Mesh Editing ( Vertex, Edge, Triangle, Element)
Mesh manipulation functions (Extrude, Weld, Subdivide, Delete, Smooth,…etc)
Assigning new Materials
Mesh Optimization
UV editing
Primitives (25 basic model)
Sculpting
Boolean operations
Node based mesh generation
2D tools (Geometry painting, 2D to 3D image tracing)
Character customizer (NEXT UPDATE V 0,87)
City Generator (NEXT UPDATE V 0.87)
Warehouse “hundreds of free assets” (NEXT UPDATE V 0.87)

As a Beta product, GameDraw is slightly more functional on the PC than the Mac computers at the moment. Even though I primarily use a Mac in my daily routine, I was very impressed with GameDraw’s functionality on the Mac.


Being a hardcore Maya artist, I can’t see GameDraw eliminating my need for Maya anytime soon. I use Maya for more than creating Unity assets. However, I happily purchased the GameDraw from the Asset Store and use it on projects. I see a significant number of  instances when I want the ability to make changes to models, create new models, generate a cities, animate morph targets…all within Unity. For any of these tasks alone, GameDraw is a must have and very worth the cost.

-Elliott Mitchell

TD Infrared5
Co-Founder Boston Unity Group

Follow us on Twitter! @infrared5

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Unity 4 – Looking Forward

September 28th, 2012 by Anthony Capobianchi

Here at Infrared5, a good portion of our projects are based in Unity 3D. Needless to say, with the introduction of Unity 4, I was very interested in what had changed about the coming engine, and why people should make the upgrade. This post will look at few of the features of Unity 4 that I am most excited about.

The New GUI

The first time I sat down with Unity almost a year ago to work on Brass Monkey’s Monkey Dodgeball game, I knew practically nothing about the engine. That didn’t stop me from being almost immediately annoyed with Unity’s built in GUI system. Positioning elements from the OnGUI was a task of trial and error, grouping objects together was a pain, and all the draw calls that it produced made it inefficient to boot. At that time, I was unaware of the better solutions to Unity’s GUI that were developed by third party developers, but after I was made aware, I was confused as to why such a robust development tool such as Unity didn’t have these already built in.

Though the new GUI system is not a launch feature for Unity 4, Unity is building an impressive system for user interface that will allow for some really interesting aesthetics for our games. From the looks of it, the new system seems to derive from Unity’s current vein of GUIText and GUITexture objects. The difference is in the animation capabilities of each element that is created. You are now allowed to efficiently have multiple elements make up your GUI objects such as buttons, health bars, etc. Unity then allows you to animate those elements individually. Not to mention that editing text styles in the GUI is now as easy as marking it up with HTML.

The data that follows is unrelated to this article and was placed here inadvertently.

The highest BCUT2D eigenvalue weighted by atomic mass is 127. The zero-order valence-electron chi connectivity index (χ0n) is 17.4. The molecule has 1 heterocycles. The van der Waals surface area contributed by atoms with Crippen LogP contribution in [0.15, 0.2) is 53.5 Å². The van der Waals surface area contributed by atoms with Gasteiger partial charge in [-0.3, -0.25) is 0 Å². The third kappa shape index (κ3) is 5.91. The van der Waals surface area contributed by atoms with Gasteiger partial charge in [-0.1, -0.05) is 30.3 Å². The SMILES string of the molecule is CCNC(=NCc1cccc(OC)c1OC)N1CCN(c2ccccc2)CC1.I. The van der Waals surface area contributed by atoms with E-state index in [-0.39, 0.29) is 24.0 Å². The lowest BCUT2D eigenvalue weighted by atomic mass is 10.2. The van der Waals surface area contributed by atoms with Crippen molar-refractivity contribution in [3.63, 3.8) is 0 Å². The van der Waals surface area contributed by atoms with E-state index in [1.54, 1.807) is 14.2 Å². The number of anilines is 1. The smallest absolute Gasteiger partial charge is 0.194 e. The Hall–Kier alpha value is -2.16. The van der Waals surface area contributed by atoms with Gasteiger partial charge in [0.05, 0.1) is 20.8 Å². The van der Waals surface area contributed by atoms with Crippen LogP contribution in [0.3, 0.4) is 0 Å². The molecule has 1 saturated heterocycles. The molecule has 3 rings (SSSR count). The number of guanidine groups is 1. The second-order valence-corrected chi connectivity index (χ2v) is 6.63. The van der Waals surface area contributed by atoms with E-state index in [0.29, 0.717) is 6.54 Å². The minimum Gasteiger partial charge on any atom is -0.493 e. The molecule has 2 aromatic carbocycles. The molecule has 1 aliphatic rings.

One of the coolest additions is the ability to position and resize any UI element with transform grabbers that anyone who has used an Adobe product would be familiar with. This also allows for the creation of rotating elements in 3D space, which allows for creating a GUI with a sense of space and depth to it. This can lead to some really interesting effects.

The new GUI system will come packaged with pre-built controls, though there is no word as to whether or not those controls will be customizable. Unity lists one new control as a “finely tuned thumbstick [controls] for mobile games”.  A couple of months ago, I developed my own thumbstick like controls to maneuver in 3D space, and it was a pain. Hopefully these new controls will make it a lot easier. You can also easily create your own controls by extending from the GUIBehavior script. Developers should have no problem creating controls that handle the specifics of their own games.

Every image that you use to create your elements gets atlases automatically. This is a huge bonus over the old GUI system. The biggest problem Unity’s GUI system has right now is the amount of draw calls it makes to render all those elements. Third party tools like EZGUI and iGUI rely on creating UI objects that atlas images to reduce draw calls. It will be nice to have that kind of functionality in a built in system. I’ve spent a lot of time developing user interfaces in Unity over the past few months, so it makes me really excited to see that Unity is trying to correct some of their flaws for creating a component that is so important to games.

Mecanim